On Friday, the Big Ten and Pac-12 announced that the two conferences had to dissolve their agreement from December to form a scheduling partnership due to football scheduling issues involved with several schools in the Pac-12. Starting in 2017, the partnership would have seen 12 games per year between the conferences, with the central focus surrounding a round-robin football schedule.
According to ESPN, the Pac-12 approached the Big Ten in March due to concerns voiced by several schools in the conference over the potential taxing nature of the proposed schedule. Via ESPN:
"We are disappointed to announce today that the Big Ten/Pac-12 strategic collaboration announced jointly in December 2011 unfortunately will not be consummated," Big Ten commissioner Jim Delany said in a statement. "We recently learned from Pac-12 commissioner Larry Scott that the complications associated with coordinating a nonconference football schedule for 24 teams across two conferences proved to be too difficult. Those complications, among other things, included the Pac-12's nine-game conference schedule and previous nonconference commitments.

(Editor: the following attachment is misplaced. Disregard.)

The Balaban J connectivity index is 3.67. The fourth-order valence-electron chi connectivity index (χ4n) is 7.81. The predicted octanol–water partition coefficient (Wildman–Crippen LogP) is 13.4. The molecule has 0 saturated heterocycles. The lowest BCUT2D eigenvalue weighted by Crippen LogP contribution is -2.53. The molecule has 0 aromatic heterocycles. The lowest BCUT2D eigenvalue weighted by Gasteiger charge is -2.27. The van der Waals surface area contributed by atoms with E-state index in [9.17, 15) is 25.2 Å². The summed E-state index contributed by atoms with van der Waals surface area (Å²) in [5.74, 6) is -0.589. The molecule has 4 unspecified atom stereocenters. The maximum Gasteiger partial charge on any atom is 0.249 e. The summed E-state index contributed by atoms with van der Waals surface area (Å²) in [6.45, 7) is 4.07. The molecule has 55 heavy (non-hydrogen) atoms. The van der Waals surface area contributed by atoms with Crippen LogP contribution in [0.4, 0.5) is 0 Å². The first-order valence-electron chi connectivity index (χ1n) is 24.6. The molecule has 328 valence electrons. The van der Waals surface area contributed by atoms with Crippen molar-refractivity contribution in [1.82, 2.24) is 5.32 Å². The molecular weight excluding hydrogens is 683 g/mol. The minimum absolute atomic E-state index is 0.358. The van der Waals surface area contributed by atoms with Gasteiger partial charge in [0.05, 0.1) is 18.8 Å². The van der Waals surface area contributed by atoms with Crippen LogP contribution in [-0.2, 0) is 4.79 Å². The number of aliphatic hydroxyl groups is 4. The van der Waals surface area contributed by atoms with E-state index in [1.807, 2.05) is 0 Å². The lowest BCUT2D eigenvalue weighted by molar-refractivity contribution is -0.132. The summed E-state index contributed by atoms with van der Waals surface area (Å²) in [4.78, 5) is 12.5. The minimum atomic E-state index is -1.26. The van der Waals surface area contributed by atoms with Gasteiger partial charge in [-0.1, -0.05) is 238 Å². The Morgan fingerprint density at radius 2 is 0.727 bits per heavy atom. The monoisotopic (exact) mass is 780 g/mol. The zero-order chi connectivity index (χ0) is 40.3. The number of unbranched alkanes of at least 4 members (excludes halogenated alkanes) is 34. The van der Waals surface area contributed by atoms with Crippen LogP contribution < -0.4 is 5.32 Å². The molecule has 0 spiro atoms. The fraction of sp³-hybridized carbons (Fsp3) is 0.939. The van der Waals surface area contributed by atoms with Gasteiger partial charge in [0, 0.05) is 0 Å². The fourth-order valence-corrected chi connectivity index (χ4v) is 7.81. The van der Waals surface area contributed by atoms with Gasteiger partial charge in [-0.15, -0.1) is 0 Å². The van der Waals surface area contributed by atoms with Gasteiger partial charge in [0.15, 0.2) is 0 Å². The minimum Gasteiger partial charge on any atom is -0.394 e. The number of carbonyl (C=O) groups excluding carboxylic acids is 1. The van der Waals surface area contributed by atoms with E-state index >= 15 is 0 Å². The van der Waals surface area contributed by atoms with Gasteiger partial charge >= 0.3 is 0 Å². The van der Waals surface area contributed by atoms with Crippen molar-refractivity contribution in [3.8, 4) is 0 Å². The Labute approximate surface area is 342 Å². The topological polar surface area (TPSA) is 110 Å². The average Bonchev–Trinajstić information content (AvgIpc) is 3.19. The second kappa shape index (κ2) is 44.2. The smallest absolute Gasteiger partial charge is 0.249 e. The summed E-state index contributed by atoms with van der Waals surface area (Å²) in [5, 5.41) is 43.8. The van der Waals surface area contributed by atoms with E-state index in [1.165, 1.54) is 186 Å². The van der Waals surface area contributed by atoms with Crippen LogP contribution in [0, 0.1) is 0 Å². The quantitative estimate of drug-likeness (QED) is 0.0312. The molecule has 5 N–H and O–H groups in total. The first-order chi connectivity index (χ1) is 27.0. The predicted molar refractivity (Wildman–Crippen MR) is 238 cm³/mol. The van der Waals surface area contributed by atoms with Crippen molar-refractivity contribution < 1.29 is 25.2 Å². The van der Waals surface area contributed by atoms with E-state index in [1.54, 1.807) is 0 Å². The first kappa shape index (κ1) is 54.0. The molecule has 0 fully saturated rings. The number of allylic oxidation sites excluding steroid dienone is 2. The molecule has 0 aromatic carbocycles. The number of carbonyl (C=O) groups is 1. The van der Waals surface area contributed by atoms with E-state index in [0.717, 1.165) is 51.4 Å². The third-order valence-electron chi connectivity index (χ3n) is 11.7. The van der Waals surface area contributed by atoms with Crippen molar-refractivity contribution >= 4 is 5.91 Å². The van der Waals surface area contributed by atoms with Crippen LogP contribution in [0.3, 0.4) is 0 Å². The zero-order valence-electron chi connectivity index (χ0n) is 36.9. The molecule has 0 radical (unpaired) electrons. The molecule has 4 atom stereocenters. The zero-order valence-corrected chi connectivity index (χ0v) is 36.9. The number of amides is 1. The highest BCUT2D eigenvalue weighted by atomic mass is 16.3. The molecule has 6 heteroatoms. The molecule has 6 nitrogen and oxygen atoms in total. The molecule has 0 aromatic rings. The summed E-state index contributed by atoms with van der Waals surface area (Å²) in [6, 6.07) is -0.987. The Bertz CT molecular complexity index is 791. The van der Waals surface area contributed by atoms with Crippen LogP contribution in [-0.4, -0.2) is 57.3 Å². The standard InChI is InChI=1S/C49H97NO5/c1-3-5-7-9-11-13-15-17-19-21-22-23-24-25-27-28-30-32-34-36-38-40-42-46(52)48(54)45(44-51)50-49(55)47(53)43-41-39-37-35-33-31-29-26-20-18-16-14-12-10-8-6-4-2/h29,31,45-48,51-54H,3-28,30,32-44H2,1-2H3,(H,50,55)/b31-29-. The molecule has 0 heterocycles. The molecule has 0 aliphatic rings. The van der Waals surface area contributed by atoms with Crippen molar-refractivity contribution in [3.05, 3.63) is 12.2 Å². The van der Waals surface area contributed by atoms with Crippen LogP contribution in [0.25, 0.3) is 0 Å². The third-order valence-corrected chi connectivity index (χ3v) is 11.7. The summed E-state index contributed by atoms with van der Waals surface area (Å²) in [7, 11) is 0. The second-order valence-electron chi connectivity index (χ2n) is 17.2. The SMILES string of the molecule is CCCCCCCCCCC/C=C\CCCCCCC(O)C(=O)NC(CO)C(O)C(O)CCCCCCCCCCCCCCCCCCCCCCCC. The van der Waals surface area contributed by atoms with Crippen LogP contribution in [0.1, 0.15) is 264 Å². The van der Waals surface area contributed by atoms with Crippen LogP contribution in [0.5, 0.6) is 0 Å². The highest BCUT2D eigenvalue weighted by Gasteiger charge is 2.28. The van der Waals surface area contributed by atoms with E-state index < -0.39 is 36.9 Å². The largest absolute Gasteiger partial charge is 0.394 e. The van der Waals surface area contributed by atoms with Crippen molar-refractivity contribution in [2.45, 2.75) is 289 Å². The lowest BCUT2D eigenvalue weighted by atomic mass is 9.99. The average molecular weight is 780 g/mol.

With the partnership now defunct, the Big Ten will potentially increase the amount conference games from eight to nine.
Jim Delany in May: "If we hadn’t done the collaboration, we’d do 9(-game league season). If we do the collaboration, we’ll do 8"— Kyle Meinke (@kmeinke) July 13, 2012